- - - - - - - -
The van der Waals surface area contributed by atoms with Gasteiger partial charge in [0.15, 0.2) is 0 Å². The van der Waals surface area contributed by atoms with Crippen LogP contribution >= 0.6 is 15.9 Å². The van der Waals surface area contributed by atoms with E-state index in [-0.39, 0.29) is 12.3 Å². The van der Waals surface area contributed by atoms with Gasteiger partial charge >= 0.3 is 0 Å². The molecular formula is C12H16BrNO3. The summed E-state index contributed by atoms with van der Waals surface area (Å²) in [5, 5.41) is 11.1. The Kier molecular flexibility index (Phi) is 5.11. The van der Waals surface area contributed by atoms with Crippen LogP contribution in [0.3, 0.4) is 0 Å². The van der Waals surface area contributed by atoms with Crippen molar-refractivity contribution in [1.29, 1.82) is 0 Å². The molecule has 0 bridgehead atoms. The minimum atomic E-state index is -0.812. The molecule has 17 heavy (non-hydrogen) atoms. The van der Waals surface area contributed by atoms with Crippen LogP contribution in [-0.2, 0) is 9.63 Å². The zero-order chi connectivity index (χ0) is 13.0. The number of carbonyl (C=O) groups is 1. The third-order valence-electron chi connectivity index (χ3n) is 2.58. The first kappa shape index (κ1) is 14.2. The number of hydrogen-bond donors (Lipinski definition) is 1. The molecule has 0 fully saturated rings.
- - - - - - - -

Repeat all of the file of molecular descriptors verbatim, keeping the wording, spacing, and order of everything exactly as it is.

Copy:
The van der Waals surface area contributed by atoms with Gasteiger partial charge in [0.15, 0.2) is 0 Å². The van der Waals surface area contributed by atoms with Crippen LogP contribution >= 0.6 is 15.9 Å². The van der Waals surface area contributed by atoms with E-state index in [-0.39, 0.29) is 12.3 Å². The van der Waals surface area contributed by atoms with Gasteiger partial charge >= 0.3 is 0 Å². The molecular formula is C12H16BrNO3. The summed E-state index contributed by atoms with van der Waals surface area (Å²) in [5, 5.41) is 11.1. The Kier molecular flexibility index (Phi) is 5.11. The van der Waals surface area contributed by atoms with Crippen LogP contribution in [0.3, 0.4) is 0 Å². The van der Waals surface area contributed by atoms with Crippen molar-refractivity contribution in [1.29, 1.82) is 0 Å². The molecule has 0 bridgehead atoms. The minimum atomic E-state index is -0.812. The molecule has 17 heavy (non-hydrogen) atoms. The van der Waals surface area contributed by atoms with Crippen LogP contribution in [-0.2, 0) is 9.63 Å². The zero-order chi connectivity index (χ0) is 13.0. The number of carbonyl (C=O) groups is 1. The third-order valence-electron chi connectivity index (χ3n) is 2.58. The first kappa shape index (κ1) is 14.2. The number of hydrogen-bond donors (Lipinski definition) is 1. The molecule has 0 fully saturated rings.